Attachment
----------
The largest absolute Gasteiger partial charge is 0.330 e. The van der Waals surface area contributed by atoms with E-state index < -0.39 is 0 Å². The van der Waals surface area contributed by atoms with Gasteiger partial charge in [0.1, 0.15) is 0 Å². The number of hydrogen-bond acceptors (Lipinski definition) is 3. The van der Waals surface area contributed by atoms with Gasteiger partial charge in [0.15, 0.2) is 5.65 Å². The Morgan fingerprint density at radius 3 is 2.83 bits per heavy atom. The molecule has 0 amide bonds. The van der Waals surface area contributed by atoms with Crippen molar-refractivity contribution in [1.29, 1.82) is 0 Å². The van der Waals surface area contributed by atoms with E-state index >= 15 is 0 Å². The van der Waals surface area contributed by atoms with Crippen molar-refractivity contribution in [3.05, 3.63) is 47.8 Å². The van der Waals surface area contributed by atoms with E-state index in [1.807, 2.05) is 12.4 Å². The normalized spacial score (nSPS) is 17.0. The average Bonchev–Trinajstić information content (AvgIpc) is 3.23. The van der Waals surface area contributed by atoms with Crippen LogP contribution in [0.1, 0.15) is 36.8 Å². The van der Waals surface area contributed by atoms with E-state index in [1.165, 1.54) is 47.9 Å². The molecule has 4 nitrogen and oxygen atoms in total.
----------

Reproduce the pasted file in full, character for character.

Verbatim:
The largest absolute Gasteiger partial charge is 0.330 e. The van der Waals surface area contributed by atoms with E-state index < -0.39 is 0 Å². The van der Waals surface area contributed by atoms with Gasteiger partial charge in [0.1, 0.15) is 0 Å². The number of hydrogen-bond acceptors (Lipinski definition) is 3. The van der Waals surface area contributed by atoms with Gasteiger partial charge in [0.15, 0.2) is 5.65 Å². The Morgan fingerprint density at radius 3 is 2.83 bits per heavy atom. The molecule has 0 amide bonds. The van der Waals surface area contributed by atoms with Crippen molar-refractivity contribution in [1.29, 1.82) is 0 Å². The van der Waals surface area contributed by atoms with E-state index >= 15 is 0 Å². The van der Waals surface area contributed by atoms with Crippen molar-refractivity contribution in [3.05, 3.63) is 47.8 Å². The van der Waals surface area contributed by atoms with E-state index in [1.807, 2.05) is 12.4 Å². The normalized spacial score (nSPS) is 17.0. The average Bonchev–Trinajstić information content (AvgIpc) is 3.23. The van der Waals surface area contributed by atoms with Crippen LogP contribution in [0.1, 0.15) is 36.8 Å². The van der Waals surface area contributed by atoms with E-state index in [1.165, 1.54) is 47.9 Å². The molecule has 4 nitrogen and oxygen atoms in total.